Sunday, June 30, 2013

Graff Cider Tasting

In late September of last year, I brewed a batch of malted cider - or graff - with the intention that I would serve it at my Thanksgiving dinner, as I have done for the past few years now. Well, like most of my home brewing plans, I never got around to bottling the cider in time for the event and the mini-cask idea didn't go anywhere. As such, I bottled the cider sometime in December and the bottles have been quietly aging since then. The process I used to make this graff is similar to those found elsewhere online, although I prefer to blend a mixture of fresh pressed cider with the un-hopped (boiled) wort from a simple English bitter and ferment the whole thing with a characterful English yeast. While some recipes call for 10-15 IBU worth of hopping, this recipe contained no hops at all. Lastly, after 7+ months of aging, I have just started drinking this batch and I am glad I waited as long as I did. A definite re-brew for the Fall. 

Graff III : Malted Cider 

Appearance - Pours a mostly clear, amber-orange color with a small white head that has surprisingly good retention and lacing. Clarity improves as the cider warms.
 
Aroma - Light, fruity apples and malty caramel with a very slight spice character that suggests cinnamon and clove. Clean and neutral yeast character.

Taste - Moderate, clean apple flavor with a semi-sweet, dark caramel malt character. Similar spiciness, which may be yeast related, although the overall yeast character is mostly neutral. No hops or bitterness and the cider finishes dry/tart, but not excessively so.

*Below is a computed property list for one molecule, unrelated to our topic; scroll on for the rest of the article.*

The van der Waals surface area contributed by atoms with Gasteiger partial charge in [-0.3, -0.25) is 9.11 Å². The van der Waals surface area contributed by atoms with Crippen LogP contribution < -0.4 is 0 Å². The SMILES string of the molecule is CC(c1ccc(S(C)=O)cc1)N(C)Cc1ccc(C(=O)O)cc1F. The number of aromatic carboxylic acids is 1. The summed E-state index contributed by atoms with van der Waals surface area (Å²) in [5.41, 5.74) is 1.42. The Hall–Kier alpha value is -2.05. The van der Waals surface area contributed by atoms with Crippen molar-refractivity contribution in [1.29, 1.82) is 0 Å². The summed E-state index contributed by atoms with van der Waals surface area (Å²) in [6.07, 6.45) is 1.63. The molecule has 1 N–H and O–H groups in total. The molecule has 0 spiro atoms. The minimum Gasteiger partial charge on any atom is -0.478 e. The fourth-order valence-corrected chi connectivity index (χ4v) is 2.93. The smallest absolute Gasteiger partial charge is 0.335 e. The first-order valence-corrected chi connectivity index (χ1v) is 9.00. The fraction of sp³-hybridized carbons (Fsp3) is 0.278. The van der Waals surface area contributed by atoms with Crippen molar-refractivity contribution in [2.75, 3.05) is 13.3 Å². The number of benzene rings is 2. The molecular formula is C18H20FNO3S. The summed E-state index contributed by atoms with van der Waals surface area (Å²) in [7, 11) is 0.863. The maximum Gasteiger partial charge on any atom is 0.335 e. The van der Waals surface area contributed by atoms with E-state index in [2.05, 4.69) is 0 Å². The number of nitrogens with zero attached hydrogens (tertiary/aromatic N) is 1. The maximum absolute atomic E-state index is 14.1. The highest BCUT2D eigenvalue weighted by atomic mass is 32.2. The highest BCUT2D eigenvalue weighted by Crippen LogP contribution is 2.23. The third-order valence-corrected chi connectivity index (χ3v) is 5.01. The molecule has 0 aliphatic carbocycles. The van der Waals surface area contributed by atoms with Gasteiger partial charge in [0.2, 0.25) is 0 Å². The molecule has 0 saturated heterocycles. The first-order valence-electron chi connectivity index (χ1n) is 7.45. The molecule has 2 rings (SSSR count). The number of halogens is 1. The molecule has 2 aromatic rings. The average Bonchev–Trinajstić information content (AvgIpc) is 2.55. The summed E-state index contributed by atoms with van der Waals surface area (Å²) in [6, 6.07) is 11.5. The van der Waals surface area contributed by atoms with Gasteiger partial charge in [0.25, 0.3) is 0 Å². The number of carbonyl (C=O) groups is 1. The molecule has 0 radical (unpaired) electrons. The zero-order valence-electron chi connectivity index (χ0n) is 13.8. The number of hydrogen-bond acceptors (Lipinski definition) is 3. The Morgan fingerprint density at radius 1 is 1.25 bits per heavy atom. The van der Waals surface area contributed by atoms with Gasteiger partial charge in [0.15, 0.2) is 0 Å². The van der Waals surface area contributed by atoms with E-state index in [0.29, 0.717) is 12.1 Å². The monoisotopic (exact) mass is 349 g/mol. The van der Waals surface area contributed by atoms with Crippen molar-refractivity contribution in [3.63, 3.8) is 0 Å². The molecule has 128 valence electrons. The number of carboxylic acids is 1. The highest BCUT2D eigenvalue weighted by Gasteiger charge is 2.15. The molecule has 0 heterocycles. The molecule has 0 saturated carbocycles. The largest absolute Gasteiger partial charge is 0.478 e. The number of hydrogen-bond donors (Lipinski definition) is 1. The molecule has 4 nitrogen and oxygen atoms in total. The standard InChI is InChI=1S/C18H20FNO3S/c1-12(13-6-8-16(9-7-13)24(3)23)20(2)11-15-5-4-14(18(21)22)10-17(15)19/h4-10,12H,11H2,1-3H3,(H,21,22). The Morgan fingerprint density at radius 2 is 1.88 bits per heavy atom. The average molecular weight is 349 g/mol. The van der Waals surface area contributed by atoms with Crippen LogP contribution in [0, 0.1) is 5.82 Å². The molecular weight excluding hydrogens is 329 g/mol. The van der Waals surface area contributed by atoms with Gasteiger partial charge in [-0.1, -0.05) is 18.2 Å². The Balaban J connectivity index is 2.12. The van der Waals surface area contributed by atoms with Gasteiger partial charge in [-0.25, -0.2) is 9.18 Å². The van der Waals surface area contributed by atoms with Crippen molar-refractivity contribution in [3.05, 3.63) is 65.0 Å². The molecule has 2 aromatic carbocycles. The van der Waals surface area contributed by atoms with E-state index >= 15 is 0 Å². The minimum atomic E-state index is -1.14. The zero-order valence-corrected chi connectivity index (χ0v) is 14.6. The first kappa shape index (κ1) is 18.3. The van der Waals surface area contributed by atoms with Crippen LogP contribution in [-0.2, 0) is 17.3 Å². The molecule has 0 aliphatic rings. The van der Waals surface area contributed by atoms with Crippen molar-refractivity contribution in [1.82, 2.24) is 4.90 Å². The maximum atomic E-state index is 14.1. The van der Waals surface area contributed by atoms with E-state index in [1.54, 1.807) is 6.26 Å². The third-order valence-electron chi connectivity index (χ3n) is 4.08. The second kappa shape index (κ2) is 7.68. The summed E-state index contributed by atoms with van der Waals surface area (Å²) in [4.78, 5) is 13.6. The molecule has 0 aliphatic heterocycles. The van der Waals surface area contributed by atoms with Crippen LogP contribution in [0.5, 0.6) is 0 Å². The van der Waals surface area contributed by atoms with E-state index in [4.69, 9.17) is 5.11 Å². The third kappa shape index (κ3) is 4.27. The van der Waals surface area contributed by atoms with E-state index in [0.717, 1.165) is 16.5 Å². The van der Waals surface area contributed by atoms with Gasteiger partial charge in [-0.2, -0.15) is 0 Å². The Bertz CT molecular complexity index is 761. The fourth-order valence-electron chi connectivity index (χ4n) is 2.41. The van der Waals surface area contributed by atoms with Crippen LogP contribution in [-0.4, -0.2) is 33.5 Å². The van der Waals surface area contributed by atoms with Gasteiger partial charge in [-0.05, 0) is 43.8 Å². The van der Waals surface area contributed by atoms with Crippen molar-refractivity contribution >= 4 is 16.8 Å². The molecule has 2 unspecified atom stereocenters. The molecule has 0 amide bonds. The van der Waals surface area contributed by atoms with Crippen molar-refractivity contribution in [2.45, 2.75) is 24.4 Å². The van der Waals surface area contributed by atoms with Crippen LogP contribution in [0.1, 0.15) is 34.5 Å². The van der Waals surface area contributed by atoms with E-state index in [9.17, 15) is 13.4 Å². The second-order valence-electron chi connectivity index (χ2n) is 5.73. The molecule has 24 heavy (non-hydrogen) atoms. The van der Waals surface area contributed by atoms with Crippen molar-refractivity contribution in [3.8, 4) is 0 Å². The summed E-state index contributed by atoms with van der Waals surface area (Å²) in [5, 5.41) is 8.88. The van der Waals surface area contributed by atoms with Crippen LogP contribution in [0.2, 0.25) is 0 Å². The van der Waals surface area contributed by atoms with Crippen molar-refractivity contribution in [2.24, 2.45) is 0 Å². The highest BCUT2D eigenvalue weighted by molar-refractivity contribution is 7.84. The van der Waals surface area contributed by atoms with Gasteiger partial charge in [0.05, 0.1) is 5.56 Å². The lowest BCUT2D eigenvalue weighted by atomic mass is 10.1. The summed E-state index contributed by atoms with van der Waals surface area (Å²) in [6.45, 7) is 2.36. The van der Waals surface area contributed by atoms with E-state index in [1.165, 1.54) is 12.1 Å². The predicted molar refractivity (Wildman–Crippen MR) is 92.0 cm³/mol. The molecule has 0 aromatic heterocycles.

Mouthfeel - Carbonation is medium-high and the cider has a rather rounded mouthfeel that is nearing "creamy;" unusual considering dryness and low F.G.

Drinkability & Notes - Certainly the best graff cider I have made to date, although I wouldn't mind a stronger apple aroma and flavor. The amount of caramel character seems fine, it really adds some needed sweetness and mouthfeel, and the Thames Valley II yeast did a great job of adding some character and keeping the cider from being too dry. I still don't know where the spice notes are coming from, although these fruitier and lower attenuating yeasts really make for a more pleasant tasting cider than the usual Montracht/Nottingham/US-05 yeasts that people often use. Moving forward, I will certainly brew this stuff again, although I'll cut back the amount of beer wort in favor of adding more fresh pressed cider.
 
6.3% ABV, 0 IBU, O.G: 1.052, F.G: 1.004, Wyeast Thames Valley II. Recipe Here

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